His Excellency Shinzo ABE
Prime Minister of Japan
The Hague, 12 July 2016
Subject: The Wages of Guilt
The dissatisfaction with political responses to problems seems to be spreading. Ian Buruma in his book “The Wages of Guilt” compares the political response of the Germans and Japanese to their war past. The difference in approach in acknowledging and in paying respect to the victims is striking. Germany accepted and continues to accept full responsibility. Japan ignores the war crimes, glorifies its military and refuses to accept that, in the occupation of foreign territories, the behavior of the Japanese Imperial Army was the Far East equivalent to the German Holocaust. The documents of proof are kept by independent institutions and indicate that millions of young people were sent deliberately into the Pacific war. Many of them lost their lives or were mutilated, often not able to live a normal life. Politicians and civil servants ignored their plight. An honest confrontation of Japan’s military past did not take place. Mr. Buruma published his book in 1991. Now in 2016, 25 years later, Japan is still ignoring its past and is confronted with: ”The Wages of Guilt.”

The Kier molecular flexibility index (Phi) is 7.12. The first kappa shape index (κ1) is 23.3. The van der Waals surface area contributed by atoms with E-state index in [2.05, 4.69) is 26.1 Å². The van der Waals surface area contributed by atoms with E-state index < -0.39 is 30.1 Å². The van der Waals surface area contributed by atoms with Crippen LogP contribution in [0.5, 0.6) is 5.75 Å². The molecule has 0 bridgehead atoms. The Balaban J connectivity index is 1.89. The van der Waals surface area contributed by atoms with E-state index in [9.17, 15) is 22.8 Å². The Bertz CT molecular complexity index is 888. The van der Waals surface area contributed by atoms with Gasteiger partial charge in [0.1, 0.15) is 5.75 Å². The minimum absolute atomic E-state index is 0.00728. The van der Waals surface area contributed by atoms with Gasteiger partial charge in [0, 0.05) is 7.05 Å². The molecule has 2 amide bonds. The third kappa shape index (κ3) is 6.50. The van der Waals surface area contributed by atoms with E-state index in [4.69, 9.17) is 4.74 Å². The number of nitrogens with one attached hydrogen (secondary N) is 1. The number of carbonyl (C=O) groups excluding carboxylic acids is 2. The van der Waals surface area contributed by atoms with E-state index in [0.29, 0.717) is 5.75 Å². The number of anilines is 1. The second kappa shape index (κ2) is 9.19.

Why do I refer to Mr. Buruma’s book at this time? Its message is highlighted in the clear signals sent by the unexpected outcome of the United Kingdom referendum to leave the EU. The elderly and the unemployed Britons voted to leave the EU, because the politicians kept promising them support, but failed to deliver any kind of dignified support. Their fear was that they would continuously be ignored by politicians. This compares to the Japanese military victims of war in the occupied territories, who are ignored as a matter of policy by Japan. The British voters had the opportunity to demonstrate that the elderly and unemployed matter in politics. The UK government is now confronted with the consequences. Similarly the Japanese government is ignoring the elderly, often victims of war, and the young people who want to survive in the changing world.
You may be wondering why the Foundation of Japanese Honorary Debts continuous to require Japan to acknowledge its military past and pay respect to its victims. The answer is simple:
be honest and act with dignity and genuine honor towards all war victims.
We are still looking forward to your acknowledgement of receipt of our petitions.
On behalf of the Foundation of Japanese Honorary Debts.
J.F. van Wagtendonk